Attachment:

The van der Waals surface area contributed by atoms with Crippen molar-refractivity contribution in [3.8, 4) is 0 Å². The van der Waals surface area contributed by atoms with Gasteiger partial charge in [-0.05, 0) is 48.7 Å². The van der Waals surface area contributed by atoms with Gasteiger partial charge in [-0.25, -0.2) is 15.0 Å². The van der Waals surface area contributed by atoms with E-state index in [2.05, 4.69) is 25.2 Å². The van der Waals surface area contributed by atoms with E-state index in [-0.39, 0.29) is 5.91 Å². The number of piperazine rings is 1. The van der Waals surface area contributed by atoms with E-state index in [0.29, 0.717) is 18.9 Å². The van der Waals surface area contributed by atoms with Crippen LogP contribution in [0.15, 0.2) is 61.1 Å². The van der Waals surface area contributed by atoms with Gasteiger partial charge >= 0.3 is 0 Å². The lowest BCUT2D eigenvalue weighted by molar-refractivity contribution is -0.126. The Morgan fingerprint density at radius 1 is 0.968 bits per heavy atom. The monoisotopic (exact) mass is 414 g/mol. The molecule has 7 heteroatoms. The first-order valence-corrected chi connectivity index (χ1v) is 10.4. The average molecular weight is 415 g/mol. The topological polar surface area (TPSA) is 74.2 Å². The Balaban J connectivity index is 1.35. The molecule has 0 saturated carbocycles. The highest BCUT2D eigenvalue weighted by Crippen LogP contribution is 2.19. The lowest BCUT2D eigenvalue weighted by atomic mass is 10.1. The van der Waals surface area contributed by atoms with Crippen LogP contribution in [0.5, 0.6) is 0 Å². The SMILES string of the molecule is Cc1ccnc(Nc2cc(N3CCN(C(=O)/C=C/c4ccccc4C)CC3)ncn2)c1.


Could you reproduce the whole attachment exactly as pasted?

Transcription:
The van der Waals surface area contributed by atoms with Crippen molar-refractivity contribution in [3.8, 4) is 0 Å². The van der Waals surface area contributed by atoms with Gasteiger partial charge in [-0.05, 0) is 48.7 Å². The van der Waals surface area contributed by atoms with Gasteiger partial charge in [-0.25, -0.2) is 15.0 Å². The van der Waals surface area contributed by atoms with E-state index in [2.05, 4.69) is 25.2 Å². The van der Waals surface area contributed by atoms with E-state index in [-0.39, 0.29) is 5.91 Å². The number of piperazine rings is 1. The van der Waals surface area contributed by atoms with E-state index in [0.29, 0.717) is 18.9 Å². The van der Waals surface area contributed by atoms with Crippen LogP contribution in [0.15, 0.2) is 61.1 Å². The van der Waals surface area contributed by atoms with Gasteiger partial charge >= 0.3 is 0 Å². The lowest BCUT2D eigenvalue weighted by molar-refractivity contribution is -0.126. The Morgan fingerprint density at radius 1 is 0.968 bits per heavy atom. The monoisotopic (exact) mass is 414 g/mol. The molecule has 7 heteroatoms. The first-order valence-corrected chi connectivity index (χ1v) is 10.4. The average molecular weight is 415 g/mol. The topological polar surface area (TPSA) is 74.2 Å². The Balaban J connectivity index is 1.35. The molecule has 0 saturated carbocycles. The highest BCUT2D eigenvalue weighted by Crippen LogP contribution is 2.19. The lowest BCUT2D eigenvalue weighted by atomic mass is 10.1. The van der Waals surface area contributed by atoms with Crippen LogP contribution in [0.5, 0.6) is 0 Å². The SMILES string of the molecule is Cc1ccnc(Nc2cc(N3CCN(C(=O)/C=C/c4ccccc4C)CC3)ncn2)c1.